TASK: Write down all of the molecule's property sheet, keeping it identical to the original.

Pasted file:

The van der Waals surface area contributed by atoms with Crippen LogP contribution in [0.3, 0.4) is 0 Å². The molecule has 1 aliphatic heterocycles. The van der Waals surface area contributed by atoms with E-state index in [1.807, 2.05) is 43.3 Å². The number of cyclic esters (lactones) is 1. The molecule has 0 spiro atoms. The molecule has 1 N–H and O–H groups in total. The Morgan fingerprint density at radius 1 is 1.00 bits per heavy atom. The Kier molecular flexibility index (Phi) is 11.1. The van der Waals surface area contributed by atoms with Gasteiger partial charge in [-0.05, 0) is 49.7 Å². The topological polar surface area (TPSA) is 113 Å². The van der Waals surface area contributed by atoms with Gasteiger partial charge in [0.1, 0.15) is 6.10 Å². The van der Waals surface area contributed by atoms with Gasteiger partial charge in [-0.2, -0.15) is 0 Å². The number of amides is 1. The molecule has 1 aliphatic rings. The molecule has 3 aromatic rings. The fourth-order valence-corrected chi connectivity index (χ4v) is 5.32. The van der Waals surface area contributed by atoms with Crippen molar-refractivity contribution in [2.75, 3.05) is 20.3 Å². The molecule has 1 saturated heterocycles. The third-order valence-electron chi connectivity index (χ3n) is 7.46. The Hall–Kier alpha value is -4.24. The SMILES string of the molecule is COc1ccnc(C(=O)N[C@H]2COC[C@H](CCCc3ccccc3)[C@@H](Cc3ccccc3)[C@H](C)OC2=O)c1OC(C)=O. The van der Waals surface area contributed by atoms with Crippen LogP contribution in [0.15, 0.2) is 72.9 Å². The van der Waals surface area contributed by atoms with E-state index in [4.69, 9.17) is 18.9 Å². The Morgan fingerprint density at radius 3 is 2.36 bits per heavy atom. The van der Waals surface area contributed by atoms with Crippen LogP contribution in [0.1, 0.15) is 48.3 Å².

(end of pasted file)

The van der Waals surface area contributed by atoms with Crippen LogP contribution in [0.3, 0.4) is 0 Å². The molecule has 1 aliphatic heterocycles. The van der Waals surface area contributed by atoms with E-state index in [1.807, 2.05) is 43.3 Å². The number of cyclic esters (lactones) is 1. The molecule has 0 spiro atoms. The molecule has 1 N–H and O–H groups in total. The Morgan fingerprint density at radius 1 is 1.00 bits per heavy atom. The Kier molecular flexibility index (Phi) is 11.1. The van der Waals surface area contributed by atoms with Gasteiger partial charge in [-0.05, 0) is 49.7 Å². The topological polar surface area (TPSA) is 113 Å². The van der Waals surface area contributed by atoms with Gasteiger partial charge in [0.1, 0.15) is 6.10 Å². The van der Waals surface area contributed by atoms with Gasteiger partial charge in [-0.2, -0.15) is 0 Å². The number of amides is 1. The molecule has 1 aliphatic rings. The molecule has 3 aromatic rings. The fourth-order valence-corrected chi connectivity index (χ4v) is 5.32. The van der Waals surface area contributed by atoms with Crippen molar-refractivity contribution in [2.75, 3.05) is 20.3 Å². The molecule has 1 saturated heterocycles. The third-order valence-electron chi connectivity index (χ3n) is 7.46. The Hall–Kier alpha value is -4.24. The SMILES string of the molecule is COc1ccnc(C(=O)N[C@H]2COC[C@H](CCCc3ccccc3)[C@@H](Cc3ccccc3)[C@H](C)OC2=O)c1OC(C)=O. The van der Waals surface area contributed by atoms with Crippen LogP contribution in [0.15, 0.2) is 72.9 Å². The van der Waals surface area contributed by atoms with E-state index in [4.69, 9.17) is 18.9 Å². The Morgan fingerprint density at radius 3 is 2.36 bits per heavy atom. The van der Waals surface area contributed by atoms with Crippen LogP contribution in [0.1, 0.15) is 48.3 Å².